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UPenn's Wharton School Says You Should Buy Now

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By : Andy Denton    99 or more times read
There are a lot of reasons to buy a house these days and anyone can attest that prices are at their lowest; that is, if you haven’t checked the latest Case-Shiller Home Price Index yet. The March 30 report (showing January 2010’s results because of a data compilation lag) reflects home values slowly gaining ground. The press release states, “(The indices) show that the annual rates of decline of the 10-City and 20-City Composites improved in January compared to December 2009. In fact, the 10-City Composite is unchanged versus where it was a year ago, and the 20-City Composite is down only 0.7% versus January 2009. Annual rates for the two Composites have not been this close to a positive print since January 2007, three years ago.”

That’s one good news for sellers as the market is soon to go on their favor. But researchers at Wharton School of the University of Pennsylvania has one advice to everyone: now it’s the time to buy a home. In “Can Owning a Home Hedge the Risk of Moving?” , Wharton real estate professor Todd Sinai and co-author Nicholas S. Souleles believe in the rewards of owning a home more than any other.

The press release states, “When the correlation between housing prices in these corresponding housing markets is taken into account, price increases and declines track closer than they do in the market as a whole, reducing the amount of volatility, or risk, involved in buying a house. In other words, by buying now, consumers can protect themselves from increases that could price them out of a housing market they might move into later, the authors find. Sinai notes that while homeowners often focus on the market value of their home, what really matters is the relative price—or how that figure compares to the price of finding shelter when they decide to move to a new market.”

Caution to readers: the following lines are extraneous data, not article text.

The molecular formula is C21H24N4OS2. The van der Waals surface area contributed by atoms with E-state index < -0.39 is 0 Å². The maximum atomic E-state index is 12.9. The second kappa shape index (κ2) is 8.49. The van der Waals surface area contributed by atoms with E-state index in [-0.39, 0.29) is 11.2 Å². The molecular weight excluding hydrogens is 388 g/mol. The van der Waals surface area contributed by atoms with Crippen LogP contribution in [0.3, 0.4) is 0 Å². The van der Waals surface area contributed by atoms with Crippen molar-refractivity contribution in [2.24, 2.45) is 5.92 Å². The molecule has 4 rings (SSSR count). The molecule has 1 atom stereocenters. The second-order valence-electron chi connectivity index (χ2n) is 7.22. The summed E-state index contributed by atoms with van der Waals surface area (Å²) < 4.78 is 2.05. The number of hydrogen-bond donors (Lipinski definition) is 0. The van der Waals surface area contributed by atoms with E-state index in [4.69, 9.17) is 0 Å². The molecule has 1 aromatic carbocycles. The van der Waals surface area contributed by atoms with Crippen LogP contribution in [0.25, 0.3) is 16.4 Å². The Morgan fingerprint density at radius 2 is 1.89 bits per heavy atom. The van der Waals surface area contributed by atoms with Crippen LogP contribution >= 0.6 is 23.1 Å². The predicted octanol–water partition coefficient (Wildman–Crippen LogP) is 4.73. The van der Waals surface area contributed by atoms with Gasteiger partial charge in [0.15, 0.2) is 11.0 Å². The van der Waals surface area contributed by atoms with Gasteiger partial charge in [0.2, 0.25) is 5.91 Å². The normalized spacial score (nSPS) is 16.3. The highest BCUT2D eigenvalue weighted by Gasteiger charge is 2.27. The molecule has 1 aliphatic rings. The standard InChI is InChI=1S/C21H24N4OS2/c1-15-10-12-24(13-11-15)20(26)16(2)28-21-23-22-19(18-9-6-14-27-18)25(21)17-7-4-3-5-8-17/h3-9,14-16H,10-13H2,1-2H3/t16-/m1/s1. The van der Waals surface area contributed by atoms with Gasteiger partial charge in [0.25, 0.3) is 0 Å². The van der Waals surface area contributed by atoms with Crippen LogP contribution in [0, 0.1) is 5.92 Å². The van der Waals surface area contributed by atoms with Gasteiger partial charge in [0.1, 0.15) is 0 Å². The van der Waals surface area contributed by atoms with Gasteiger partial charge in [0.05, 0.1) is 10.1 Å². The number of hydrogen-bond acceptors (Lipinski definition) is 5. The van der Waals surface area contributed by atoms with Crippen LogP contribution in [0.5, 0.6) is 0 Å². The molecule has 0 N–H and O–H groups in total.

The researchers were inspired to study the market when they found out that their MBA students face a dilemma of owning a house in Philly while they are completing their degree or saving up for a house in a city where they’ll relocate to once they get a job offer. The study found out that “individuals tend to move to other regions where the difference in house prices between the two markets moves up and down less dramatically than house prices in the destination housing market alone. As a result, making an investment in a home is actually less risky than it might appear at first.”

These results are interesting to me.

First, there’s truth in their advice that buyers must act now to take a shield against increases. The Case-Shiller Home Price Index is showing signs of a rebound as what I’ve stated so acting early on is a good strategy.

Second, realtors are given more insight as to the emigration patterns of graduates and they’d not fear so much if their state suffers from foreclosures. There’ll be new markets coming. Thanks to those who come from states similarly distressed.

Third, this may be contradictory to my second opinion but the findings are not too applicable these days to the research’s inspiration. Aren’t MBA graduates facing relatively poor job offers upon graduation? This is a clear sign of home purchase delays.

Still, if you have the money, follow their advice.
Andy Denton is the COO of is a real estate search portal, dedicated to connecting home buyers and sellers to trusting real estate services. Follow the blog for up to date housing news and trends. And monitor local mortgage rates at

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